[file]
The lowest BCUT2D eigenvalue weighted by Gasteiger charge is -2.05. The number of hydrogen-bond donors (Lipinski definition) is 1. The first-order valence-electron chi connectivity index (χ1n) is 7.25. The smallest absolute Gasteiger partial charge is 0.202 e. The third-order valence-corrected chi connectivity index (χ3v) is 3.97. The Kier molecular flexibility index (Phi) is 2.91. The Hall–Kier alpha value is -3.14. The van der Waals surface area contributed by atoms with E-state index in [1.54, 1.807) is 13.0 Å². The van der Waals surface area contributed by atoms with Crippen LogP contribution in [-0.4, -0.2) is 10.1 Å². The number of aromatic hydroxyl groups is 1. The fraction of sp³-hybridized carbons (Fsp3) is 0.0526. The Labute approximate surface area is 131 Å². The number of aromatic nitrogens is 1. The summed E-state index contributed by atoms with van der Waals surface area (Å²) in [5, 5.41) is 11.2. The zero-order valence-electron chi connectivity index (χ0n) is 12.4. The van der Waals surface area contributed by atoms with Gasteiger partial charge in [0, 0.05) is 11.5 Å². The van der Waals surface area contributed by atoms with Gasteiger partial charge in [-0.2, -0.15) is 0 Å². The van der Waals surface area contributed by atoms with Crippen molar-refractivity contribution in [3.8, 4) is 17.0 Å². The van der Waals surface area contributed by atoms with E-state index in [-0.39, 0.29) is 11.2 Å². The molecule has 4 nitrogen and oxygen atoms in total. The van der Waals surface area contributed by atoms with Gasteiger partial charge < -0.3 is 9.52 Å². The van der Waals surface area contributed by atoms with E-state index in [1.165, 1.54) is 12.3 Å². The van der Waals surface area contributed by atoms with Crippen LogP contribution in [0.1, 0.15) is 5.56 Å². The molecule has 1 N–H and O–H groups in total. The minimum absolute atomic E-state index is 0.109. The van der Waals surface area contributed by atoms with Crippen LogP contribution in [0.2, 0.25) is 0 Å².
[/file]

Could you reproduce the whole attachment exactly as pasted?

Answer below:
The lowest BCUT2D eigenvalue weighted by Gasteiger charge is -2.05. The number of hydrogen-bond donors (Lipinski definition) is 1. The first-order valence-electron chi connectivity index (χ1n) is 7.25. The smallest absolute Gasteiger partial charge is 0.202 e. The third-order valence-corrected chi connectivity index (χ3v) is 3.97. The Kier molecular flexibility index (Phi) is 2.91. The Hall–Kier alpha value is -3.14. The van der Waals surface area contributed by atoms with E-state index in [1.54, 1.807) is 13.0 Å². The van der Waals surface area contributed by atoms with Crippen LogP contribution in [-0.4, -0.2) is 10.1 Å². The number of aromatic hydroxyl groups is 1. The fraction of sp³-hybridized carbons (Fsp3) is 0.0526. The Labute approximate surface area is 131 Å². The number of aromatic nitrogens is 1. The summed E-state index contributed by atoms with van der Waals surface area (Å²) in [5, 5.41) is 11.2. The zero-order valence-electron chi connectivity index (χ0n) is 12.4. The van der Waals surface area contributed by atoms with Gasteiger partial charge in [0, 0.05) is 11.5 Å². The van der Waals surface area contributed by atoms with Gasteiger partial charge in [-0.2, -0.15) is 0 Å². The van der Waals surface area contributed by atoms with Crippen molar-refractivity contribution in [3.8, 4) is 17.0 Å². The van der Waals surface area contributed by atoms with E-state index in [-0.39, 0.29) is 11.2 Å². The molecule has 4 nitrogen and oxygen atoms in total. The van der Waals surface area contributed by atoms with Gasteiger partial charge < -0.3 is 9.52 Å². The van der Waals surface area contributed by atoms with E-state index in [1.165, 1.54) is 12.3 Å². The van der Waals surface area contributed by atoms with Crippen LogP contribution in [0.1, 0.15) is 5.56 Å². The molecule has 1 N–H and O–H groups in total. The minimum absolute atomic E-state index is 0.109. The van der Waals surface area contributed by atoms with Crippen LogP contribution in [0.2, 0.25) is 0 Å².